As the people of Iran struggle to survive the biggest COVID-19 outbreak in West Asia, Liz Payne examines the plight of thousands of the country’s nurses serving at the front line.

On 26 July 2020, a large demonstration gathered outside the Ministry of Health building in Tehran. Protestors included health workers from across the board – doctors, anaesthetists, operating theatre staff, psychologists, nutritionists, laboratory workers and many nurses. As a second wave of COVID-19, much greater than the first, swept Iran, the demands of these much-lauded ‘frontline fighters’ focussed on the abysmal state of the public health service, in a country where only the super-rich can buy the medical care they need, at a price far beyond the reach of the vast majority of Iran’s 85 million population.  

Those assembled in front of the ministry that day shone a light on the regime’s long-term failure to address staff shortages, the de-professionalisation of health work, widespread use of private recruitment agencies to hire staff on detrimental and insecure temporary contracts, poverty wages and unsafe working conditions. This huge protest came only days after nurses held a demonstration outside the headquarters of the judiciary in Mashad. On that occasion, the regime’s security forces physically attacked the peaceful gathering and made ten arrests. This time, in the capital city, banners reminded the Ministry that these were the demands of skilled, professional workers and they were calling for real and immediate change.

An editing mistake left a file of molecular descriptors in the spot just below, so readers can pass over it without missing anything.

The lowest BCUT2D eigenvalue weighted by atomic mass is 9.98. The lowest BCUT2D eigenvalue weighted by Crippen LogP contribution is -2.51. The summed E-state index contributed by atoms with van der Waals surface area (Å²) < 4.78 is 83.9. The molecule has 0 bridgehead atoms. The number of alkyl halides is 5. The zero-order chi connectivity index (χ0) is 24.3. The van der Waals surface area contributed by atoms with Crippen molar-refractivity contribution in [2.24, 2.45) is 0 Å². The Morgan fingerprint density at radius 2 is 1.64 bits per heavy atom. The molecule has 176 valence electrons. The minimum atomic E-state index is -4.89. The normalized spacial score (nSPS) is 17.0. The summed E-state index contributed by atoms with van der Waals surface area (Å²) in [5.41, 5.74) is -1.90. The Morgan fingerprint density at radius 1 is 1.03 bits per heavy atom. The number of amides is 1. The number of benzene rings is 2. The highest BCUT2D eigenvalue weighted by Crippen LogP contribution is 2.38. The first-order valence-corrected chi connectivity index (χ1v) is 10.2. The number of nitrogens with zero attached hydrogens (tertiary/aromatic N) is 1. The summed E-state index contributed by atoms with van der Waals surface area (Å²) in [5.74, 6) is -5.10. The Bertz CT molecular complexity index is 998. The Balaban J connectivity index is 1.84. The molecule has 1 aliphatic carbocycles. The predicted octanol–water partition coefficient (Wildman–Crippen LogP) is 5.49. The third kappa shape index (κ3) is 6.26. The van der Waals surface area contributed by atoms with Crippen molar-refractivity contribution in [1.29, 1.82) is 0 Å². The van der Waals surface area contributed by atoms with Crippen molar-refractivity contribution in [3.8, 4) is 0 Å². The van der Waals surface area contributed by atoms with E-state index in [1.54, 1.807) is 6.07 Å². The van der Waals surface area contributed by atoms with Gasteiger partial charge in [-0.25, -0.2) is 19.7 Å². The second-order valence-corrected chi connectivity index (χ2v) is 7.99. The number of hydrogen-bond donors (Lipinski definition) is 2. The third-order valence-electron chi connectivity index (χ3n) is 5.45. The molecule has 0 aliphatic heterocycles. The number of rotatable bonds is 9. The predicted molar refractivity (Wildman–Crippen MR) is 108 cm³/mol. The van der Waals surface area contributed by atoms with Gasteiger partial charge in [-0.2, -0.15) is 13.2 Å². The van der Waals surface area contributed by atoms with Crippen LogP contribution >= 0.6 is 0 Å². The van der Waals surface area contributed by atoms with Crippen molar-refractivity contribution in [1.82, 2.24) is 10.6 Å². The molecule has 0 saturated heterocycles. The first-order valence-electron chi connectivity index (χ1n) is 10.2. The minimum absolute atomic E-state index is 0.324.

The nurses of Iran are desperate. In terms of wages, they are the poorest of the poor in the health service, with pay falling as low as 20% of that on the poverty line. They work in obsolete premises. Few state hospitals have been built in recent decades. Of those serving the 15 million people of greater Tehran, only one has been constructed since the 1979 revolution. In some states not a single new hospital has been put up since the theocratic regime came to power. Little, if anything, has been done by way of modernisation of the old and dilapidated provision. This has led to tragedy, as when a basement explosion at Sina At’har Clinic, north Tehran, left 19 dead and others injured on 30 June.

The deplorable condition of the hospitals is just one of the factors fuelling the shocking statistic that over 9,000 nurses have contracted coronavirus, as announced by the Head of Iran’s Nursing Organisation on 15 July. In one hospital every member of the anaesthetics team was infected. Other factors include chronic staff shortages, resulting in forced overtime and long shifts of up to 19 hours, with constant exposure to the virus and permanent exhaustion that weakens workers’ immune systems.